Press Coverage

February 28, 2019
by Jeff Collins
The OC Register

Thirty-one Southern California cities – from Huntington Beach to Hidden Hills and from Lancaster to Loma Linda – failed to meet a state requirement to report progress meeting housing goals each year, a new report says.

Out of at least five annual progress reports required since 2013, these 31 cities provided none.

According to the report, Southern California as a whole – excluding Los Angeles County – gets a grade of C when it comes to addressing the region’s homebuilding needs. The letter grade for Los Angeles County alone is a C minus.

February 28, 2019
by Marlize van Romburgh
Silicon Valley Business Journal

San Jose is on track to produce enough housing for its middle class … by 2080.

That’s according to a new report from economic research firm Beacon Economics and Next 10, a public policy advocacy group, in which they rate California cities on their progress toward meeting state-mandated housing targets.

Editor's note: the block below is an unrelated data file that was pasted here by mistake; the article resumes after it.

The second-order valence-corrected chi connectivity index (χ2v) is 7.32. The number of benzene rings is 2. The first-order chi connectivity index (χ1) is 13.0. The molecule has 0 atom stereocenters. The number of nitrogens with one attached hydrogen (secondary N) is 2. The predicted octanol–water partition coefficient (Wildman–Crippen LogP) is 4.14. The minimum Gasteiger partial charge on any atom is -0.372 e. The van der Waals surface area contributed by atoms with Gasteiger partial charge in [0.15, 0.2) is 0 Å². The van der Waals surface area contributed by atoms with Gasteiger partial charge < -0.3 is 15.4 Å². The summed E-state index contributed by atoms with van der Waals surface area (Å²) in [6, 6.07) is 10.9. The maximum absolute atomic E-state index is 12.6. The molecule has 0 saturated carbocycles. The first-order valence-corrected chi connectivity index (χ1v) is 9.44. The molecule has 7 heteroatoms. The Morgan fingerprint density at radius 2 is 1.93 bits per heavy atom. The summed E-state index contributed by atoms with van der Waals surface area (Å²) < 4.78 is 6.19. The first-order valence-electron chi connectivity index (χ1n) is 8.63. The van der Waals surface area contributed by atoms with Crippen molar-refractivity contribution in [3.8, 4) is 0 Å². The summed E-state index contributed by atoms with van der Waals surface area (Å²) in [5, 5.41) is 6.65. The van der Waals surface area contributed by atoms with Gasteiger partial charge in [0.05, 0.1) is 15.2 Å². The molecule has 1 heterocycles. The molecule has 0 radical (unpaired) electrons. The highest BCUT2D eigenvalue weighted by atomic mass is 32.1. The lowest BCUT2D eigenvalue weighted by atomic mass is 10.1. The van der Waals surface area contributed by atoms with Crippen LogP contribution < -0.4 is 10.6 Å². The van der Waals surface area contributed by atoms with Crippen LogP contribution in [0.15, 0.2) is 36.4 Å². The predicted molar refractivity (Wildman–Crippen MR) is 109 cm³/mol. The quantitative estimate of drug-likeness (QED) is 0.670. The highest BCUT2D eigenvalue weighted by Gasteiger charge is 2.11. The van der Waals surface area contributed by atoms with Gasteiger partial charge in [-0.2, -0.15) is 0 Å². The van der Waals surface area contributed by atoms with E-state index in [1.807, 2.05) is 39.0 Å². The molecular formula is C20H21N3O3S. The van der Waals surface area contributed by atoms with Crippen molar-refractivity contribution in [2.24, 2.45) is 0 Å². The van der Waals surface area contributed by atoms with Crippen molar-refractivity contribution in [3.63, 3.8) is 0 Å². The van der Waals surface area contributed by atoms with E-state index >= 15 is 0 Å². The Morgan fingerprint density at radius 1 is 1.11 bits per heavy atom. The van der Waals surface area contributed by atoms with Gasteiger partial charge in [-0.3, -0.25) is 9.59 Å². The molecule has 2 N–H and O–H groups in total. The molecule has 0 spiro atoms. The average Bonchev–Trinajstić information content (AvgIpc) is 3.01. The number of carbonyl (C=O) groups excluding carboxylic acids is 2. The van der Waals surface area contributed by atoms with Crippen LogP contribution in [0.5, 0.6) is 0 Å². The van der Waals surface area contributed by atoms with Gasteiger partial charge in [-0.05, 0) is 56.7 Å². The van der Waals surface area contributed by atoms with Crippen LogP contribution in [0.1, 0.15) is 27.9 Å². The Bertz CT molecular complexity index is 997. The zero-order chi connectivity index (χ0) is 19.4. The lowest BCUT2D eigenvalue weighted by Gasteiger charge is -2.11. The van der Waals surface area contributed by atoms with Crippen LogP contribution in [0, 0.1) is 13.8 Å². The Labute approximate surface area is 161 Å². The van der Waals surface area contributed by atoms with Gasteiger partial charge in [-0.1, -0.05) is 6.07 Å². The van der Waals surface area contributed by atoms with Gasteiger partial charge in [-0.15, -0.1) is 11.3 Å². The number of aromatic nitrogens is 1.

The report card is based on California’s Regional Housing Needs Assessment — (RHNA, pronounced “reena”) goals, a set of housing construction targets set by the state for each region — and grades hundreds of cities on how well they’re performing against those targets.

September 10, 2018
by David Roberts
Vox

California has cemented its role as US climate champion
It has been repeated so often that it is clichéd, but in what is effectively a climate Dark Ages in the US, California is carrying a torch. It has systematically and deliberately bet on renewable energy, and that bet has paid off for its economy, making it home to a dizzying diversity of clean energy businesses and jobs.

August 30, 2018
by Eric Roston
Bloomberg

A new report shows California is failing to cut greenhouse gas pollution from automobiles just as the Trump administration is poised to revoke the state’s right to regulate its tailpipes in pursuit of a single, national standard.

August 30, 2018
Axios

California is on the cusp of enacting a law to have 100% carbon-free electricity by 2045. But amid the hoopla, a new report underscores an arguably tougher challenge: Wringing CO2 out of transportation.

Why it matters: Transportation emissions have been rising in recent years — even as the state's overall CO2 output has dropped over the last decade —
and ticked up another roughly 2% from 2015–2016.

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